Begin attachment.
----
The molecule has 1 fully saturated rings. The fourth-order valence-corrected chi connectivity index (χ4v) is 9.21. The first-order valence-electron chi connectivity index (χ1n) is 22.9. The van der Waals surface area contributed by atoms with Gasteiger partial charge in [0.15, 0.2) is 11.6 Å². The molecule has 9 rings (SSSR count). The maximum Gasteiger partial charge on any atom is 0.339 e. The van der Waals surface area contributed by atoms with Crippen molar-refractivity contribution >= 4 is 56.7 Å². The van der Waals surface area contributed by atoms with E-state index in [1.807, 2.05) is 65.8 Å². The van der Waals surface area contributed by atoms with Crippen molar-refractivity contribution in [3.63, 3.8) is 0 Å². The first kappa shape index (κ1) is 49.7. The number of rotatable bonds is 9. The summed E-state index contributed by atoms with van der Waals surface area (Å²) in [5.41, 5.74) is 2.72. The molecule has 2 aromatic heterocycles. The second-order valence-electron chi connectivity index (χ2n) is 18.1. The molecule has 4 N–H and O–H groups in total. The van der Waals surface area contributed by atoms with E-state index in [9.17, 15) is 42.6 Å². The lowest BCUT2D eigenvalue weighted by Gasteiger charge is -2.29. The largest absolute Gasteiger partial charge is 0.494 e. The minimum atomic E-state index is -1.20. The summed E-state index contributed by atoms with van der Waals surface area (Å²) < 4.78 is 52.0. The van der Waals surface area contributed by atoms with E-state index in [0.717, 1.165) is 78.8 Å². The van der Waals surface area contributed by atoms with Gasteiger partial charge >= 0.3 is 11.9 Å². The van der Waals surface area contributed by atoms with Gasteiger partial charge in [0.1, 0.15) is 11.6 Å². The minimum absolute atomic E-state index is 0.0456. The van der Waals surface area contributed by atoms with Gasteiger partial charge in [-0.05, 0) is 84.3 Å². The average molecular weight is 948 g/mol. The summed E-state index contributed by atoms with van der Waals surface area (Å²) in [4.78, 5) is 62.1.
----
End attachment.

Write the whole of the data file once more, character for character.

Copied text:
The molecule has 1 fully saturated rings. The fourth-order valence-corrected chi connectivity index (χ4v) is 9.21. The first-order valence-electron chi connectivity index (χ1n) is 22.9. The van der Waals surface area contributed by atoms with Gasteiger partial charge in [0.15, 0.2) is 11.6 Å². The molecule has 9 rings (SSSR count). The maximum Gasteiger partial charge on any atom is 0.339 e. The van der Waals surface area contributed by atoms with Crippen molar-refractivity contribution >= 4 is 56.7 Å². The van der Waals surface area contributed by atoms with E-state index in [1.807, 2.05) is 65.8 Å². The van der Waals surface area contributed by atoms with Crippen molar-refractivity contribution in [3.63, 3.8) is 0 Å². The first kappa shape index (κ1) is 49.7. The number of rotatable bonds is 9. The summed E-state index contributed by atoms with van der Waals surface area (Å²) in [5.41, 5.74) is 2.72. The molecule has 2 aromatic heterocycles. The second-order valence-electron chi connectivity index (χ2n) is 18.1. The molecule has 4 N–H and O–H groups in total. The van der Waals surface area contributed by atoms with E-state index in [9.17, 15) is 42.6 Å². The lowest BCUT2D eigenvalue weighted by Gasteiger charge is -2.29. The largest absolute Gasteiger partial charge is 0.494 e. The minimum atomic E-state index is -1.20. The summed E-state index contributed by atoms with van der Waals surface area (Å²) < 4.78 is 52.0. The van der Waals surface area contributed by atoms with E-state index in [0.717, 1.165) is 78.8 Å². The van der Waals surface area contributed by atoms with Gasteiger partial charge >= 0.3 is 11.9 Å². The van der Waals surface area contributed by atoms with Gasteiger partial charge in [0.1, 0.15) is 11.6 Å². The minimum absolute atomic E-state index is 0.0456. The van der Waals surface area contributed by atoms with Gasteiger partial charge in [-0.05, 0) is 84.3 Å². The average molecular weight is 948 g/mol. The summed E-state index contributed by atoms with van der Waals surface area (Å²) in [4.78, 5) is 62.1.